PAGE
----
DKT/MC5, Astoria, London

Call us animals, please
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The Independent Culture

"Had the horns of the Huns ever had noise to compare?" Such was Norman Mailer's response to the "holocaust of decibels" that was the Motor City 5's notorious 1968 performance at the Chicago Festival of Light - a protest against the Democratic party convention taking place across town - which ended in a bloody cloud of billy clubs, tear gas and police choppers. Between 1965 and 1972, these five blue-collar white kids from Detroit took the rock'n'roll/R&B rivets of Chuck Berry and Little Richard, the blues of John Lee Hooker and Screamin' Jay Hawkins, the improvisational jazz of John Coltrane and Pharoah Sanders and the indigenous soul and funk of their home town and found themselves welding it to a cod-subversive political ethos that would ultimately lead to their undoing at the hands of a government who didn't take kindly to being monikered "phony-ass authority control-addict creeps".

"Had the horns of the Huns ever had noise to compare?" Such was Norman Mailer's response to the "holocaust of decibels" that was the Motor City 5's notorious 1968 performance at the Chicago Festival of Light - a protest against the Democratic party convention taking place across town - which ended in a bloody cloud of billy clubs, tear gas and police choppers. Between 1965 and 1972, these five blue-collar white kids from Detroit took the rock'n'roll/R&B rivets of Chuck Berry and Little Richard, the blues of John Lee Hooker and Screamin' Jay Hawkins, the improvisational jazz of John Coltrane and Pharoah Sanders and the indigenous soul and funk of their home town and found themselves welding it to a cod-subversive political ethos that would ultimately lead to their undoing at the hands of a government who didn't take kindly to being monikered "phony-ass authority control-addict creeps".

Their psychedelic manifesto of "Armed Love" was as woolly as singer Rob Tyner's freaky white-boy afro, but their sound - ferocious, catalytic, "the roar of the beast in all nihilism", as Mailer described it - contained a promise of what rock'n'roll could be. Their subversive counter-cultural sloganeering about teenagers overthrowing capitalism through rock'n'roll laid the foundations for punk and grunge but also led to surveillance by the FBI, a jail term for their manager (10 years for possessing two spliffs) and creative atrophy after just seven years and three albums: Kick Out the Jams, Back in the USA and High Time. The intervening years have seen the death of two band members - Patti Smith's husband Fred "Sonic" Smith and frontman Rob Tyner - a spell in jail for guitarist Wayne Kramer (burglary and drugs) and now a reformation by the three remaining members instigated by a global multinational, Levi's.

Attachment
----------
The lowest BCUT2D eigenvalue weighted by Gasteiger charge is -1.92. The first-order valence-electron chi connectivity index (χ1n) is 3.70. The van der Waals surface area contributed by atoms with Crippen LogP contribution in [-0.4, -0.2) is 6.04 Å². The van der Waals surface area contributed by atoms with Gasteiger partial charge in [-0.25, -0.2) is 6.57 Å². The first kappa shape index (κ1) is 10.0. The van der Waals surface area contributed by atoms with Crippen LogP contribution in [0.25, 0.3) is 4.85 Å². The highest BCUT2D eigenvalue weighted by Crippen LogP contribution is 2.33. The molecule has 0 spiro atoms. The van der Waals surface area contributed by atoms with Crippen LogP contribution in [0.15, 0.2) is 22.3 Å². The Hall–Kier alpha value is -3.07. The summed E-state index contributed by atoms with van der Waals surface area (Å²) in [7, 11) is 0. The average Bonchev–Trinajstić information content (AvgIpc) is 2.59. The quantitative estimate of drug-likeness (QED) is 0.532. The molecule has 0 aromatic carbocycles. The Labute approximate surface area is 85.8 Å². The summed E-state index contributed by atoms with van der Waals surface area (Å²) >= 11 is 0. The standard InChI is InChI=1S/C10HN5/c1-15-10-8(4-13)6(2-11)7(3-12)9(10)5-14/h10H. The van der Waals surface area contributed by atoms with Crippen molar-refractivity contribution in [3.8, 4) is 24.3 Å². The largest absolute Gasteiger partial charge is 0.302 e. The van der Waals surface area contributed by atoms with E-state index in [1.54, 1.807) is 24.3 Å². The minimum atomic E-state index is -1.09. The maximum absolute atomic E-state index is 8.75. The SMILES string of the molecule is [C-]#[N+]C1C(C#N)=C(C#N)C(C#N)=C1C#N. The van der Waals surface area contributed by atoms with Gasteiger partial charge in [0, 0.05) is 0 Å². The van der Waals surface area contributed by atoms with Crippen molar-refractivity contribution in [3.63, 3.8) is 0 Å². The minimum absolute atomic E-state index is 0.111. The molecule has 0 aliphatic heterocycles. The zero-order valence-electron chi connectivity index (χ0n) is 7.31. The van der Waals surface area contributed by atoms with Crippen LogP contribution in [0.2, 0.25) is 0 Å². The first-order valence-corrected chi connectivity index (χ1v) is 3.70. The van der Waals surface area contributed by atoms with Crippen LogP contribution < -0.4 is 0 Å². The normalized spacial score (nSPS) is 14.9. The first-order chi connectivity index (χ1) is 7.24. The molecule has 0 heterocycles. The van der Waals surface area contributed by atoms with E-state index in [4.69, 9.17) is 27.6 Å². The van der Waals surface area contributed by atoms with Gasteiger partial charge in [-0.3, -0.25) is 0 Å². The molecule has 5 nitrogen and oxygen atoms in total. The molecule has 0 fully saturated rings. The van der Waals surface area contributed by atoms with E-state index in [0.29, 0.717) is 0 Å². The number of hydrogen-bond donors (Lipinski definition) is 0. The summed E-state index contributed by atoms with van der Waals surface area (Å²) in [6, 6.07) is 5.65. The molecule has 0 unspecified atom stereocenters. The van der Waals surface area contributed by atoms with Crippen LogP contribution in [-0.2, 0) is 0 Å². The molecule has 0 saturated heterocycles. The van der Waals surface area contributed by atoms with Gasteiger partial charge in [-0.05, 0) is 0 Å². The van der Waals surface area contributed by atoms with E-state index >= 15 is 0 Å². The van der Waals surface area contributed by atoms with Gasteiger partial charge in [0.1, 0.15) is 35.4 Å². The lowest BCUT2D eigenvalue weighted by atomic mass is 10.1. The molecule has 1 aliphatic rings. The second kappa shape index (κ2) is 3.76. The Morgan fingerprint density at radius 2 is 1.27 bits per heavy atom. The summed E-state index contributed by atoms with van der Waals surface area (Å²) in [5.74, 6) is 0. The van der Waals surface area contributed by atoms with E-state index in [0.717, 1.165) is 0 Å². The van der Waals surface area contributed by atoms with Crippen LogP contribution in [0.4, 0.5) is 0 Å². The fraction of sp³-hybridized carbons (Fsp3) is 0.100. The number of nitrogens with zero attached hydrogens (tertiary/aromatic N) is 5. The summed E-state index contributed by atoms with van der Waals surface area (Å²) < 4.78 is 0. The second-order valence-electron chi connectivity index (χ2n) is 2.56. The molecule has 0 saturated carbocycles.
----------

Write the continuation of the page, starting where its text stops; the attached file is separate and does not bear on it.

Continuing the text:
Last year, bassist Michael Davis, guitarist Wayne Kramer, and drummer Dennis "Machine Gun" Thompson played a sold-out performance at the 100 Club, with guest vocalists including Dave Vanian, Ian Astbury and Motörhead's Lemmy. Speculation about who would be taking up vocal duties tonight ranged from Evan Dando to Mark Lanegan.

In the event, the honour was shared between Mudhoney's Mark Arm and Lisa Kekaula of LA punkers the Bellrays - the former all Beck-ish absurdist energy, the latter sporting a beachball-sized afro and soul-rock shriek that belonged to a Black Power rally as orchestrated by the Weathermen. The original DKT trio came on stage and plunged straight into a kinetic "Rambling Rose" with all the relish of men who really have been through the mill and know they still have something to teach. Chuck Berry's "Back in the USA" - as sung by the still-thuggish Davis, and with Nicke Royale of Swedish rockers the Hellacopters on back-up axe duties - was vital and crude.

"Call Me Animal" and "Motor City is Burning" found Kekaula striding the stage with the guerrilla strut of Angela Davis. "I Want You Right Now" found Mark Arm jumping off the stage into the audience for five minutes, before leaping back on into a blistering version of "Over and Over". This was all before the keynote addresses of "Kick Out the Jams", "Rocket Reducer No 62" and "I Believe to My Soul".

But the proof of the 5's enduring brilliance came in the two wildly different encores, which featured the prosyletising of "American Ruse" and a supernova cover of Sun Ra's free-jazz space-rocker "Starship". Both were inspirational, and still sound like a road-map for a future rock'n'roll freeway.

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